Clearly interested in owning the unique book himself – no others like it exist – Edwards obtained possession of the Blank Bible sometime around 1730, probably through the mediation of Sarah his wife. Whether Benjamin could see that his ministry career was going nowhere and gave it to Edwards himself before he died, or whether it came to Edwards as part of the deceased’s estate is unknown. However it came into Edwards’s possession, it had already collected around 70 of Benjamin’s own thoughts and comments on Scripture. No matter. All the New Hampshire Puritan would do is add another 5,506 entries or so over the next thirty years.



The Bible itself is still in remarkably good condition. Its high traffic wear is from daily use, not at all from neglect or abuse. One theory holds that the current cover is itself yet another rebind. The fact that the signatures appear to have been tightened up against the inner columns, resulting in a smaller gutter, suggests that it was used so much by Edwards that the minister again took it to a professional, who cinched the signatures even tighter, added a newer cover and sewed it up again for a third time. A note in the flyleaf from Edwards himself dating the book to 1748 (almost twenty years after he received it) may support that theory.

In terms of its contents, the Blank Bible contains a treasure trove of information for Jonathan Edwards scholars to devour. As a matter of fact, some people are surprised to know that there are thousands of pages of Edwards’s materials that have still never been published. This volume, too, has only recently come into publication thanks to scholar Stephen J. Stein who meticulously transcribed Edwards’s nearly indecipherable handwriting into the 24th Volume of the complete Yale edition Works of Jonathan Edwards (2006).

This is a good news/bad news deal for eager readers, though. The bad news is that if anyone wants to actually read the thoughts of Edwards on various texts throughout the Bible in the published volume of the Yale Edition, they will have to fork over $225.00 claims to do so.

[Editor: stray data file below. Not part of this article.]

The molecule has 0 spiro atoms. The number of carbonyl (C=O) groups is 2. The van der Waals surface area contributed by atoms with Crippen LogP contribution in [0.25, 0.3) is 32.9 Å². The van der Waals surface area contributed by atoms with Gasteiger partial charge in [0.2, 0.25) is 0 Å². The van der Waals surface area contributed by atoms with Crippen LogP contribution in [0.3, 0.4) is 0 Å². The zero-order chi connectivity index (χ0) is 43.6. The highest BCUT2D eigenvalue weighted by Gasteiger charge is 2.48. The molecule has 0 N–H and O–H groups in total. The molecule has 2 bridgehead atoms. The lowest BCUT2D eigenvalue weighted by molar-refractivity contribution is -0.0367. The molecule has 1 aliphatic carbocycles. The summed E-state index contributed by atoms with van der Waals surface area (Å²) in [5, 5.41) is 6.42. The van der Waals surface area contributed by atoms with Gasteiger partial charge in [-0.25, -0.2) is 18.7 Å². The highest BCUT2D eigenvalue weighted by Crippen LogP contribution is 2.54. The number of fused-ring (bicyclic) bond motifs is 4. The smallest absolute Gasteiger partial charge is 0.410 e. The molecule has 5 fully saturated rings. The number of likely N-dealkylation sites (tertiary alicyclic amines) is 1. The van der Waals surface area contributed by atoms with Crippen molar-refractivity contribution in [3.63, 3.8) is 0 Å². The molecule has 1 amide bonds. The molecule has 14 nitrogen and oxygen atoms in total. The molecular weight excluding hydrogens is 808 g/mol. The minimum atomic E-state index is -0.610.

Hmm. Might as well buy a Quentel at that price.

The good news is that the Jonathan Edwards Center at Yale University has graciously hosted the entire volume digitally, published for free on the internet, alongside a host of other Edwards manuscripts, sermons, and treatises.

For some, this unique book will create a desire to replicate a Blank Bible of their own. For those who are interested in creating their own ‘Miscellaneous Observations on Scripture,’ there are options. It may not be feasible to do what Edwards’s Bible managed to do – merge two existing volumes into one. But it may be possible to attempt what Edwards did in spirit at least. Today, high quality Bible publishers have given us a number of options for those who want to work closely with the sacred text: just like a Puritan!

First, consider a wide margin edition. I have written about the glory of these editions elsewhere as has Mark. While you may not be able to pour 5,506 entries into the space just over an inch wide on either margin, at least you won’t have to dip your quill into the ink to write every third letter either.

Second, Crossway is making some really cool journaling Bible options now too. Their new single column journaling Bible improves on the previous edition, now by reducing the text of Scripture down to one column instead of two columns. In this way, confusion between which column of Scripture you are referring to in the lined margin space is eliminated.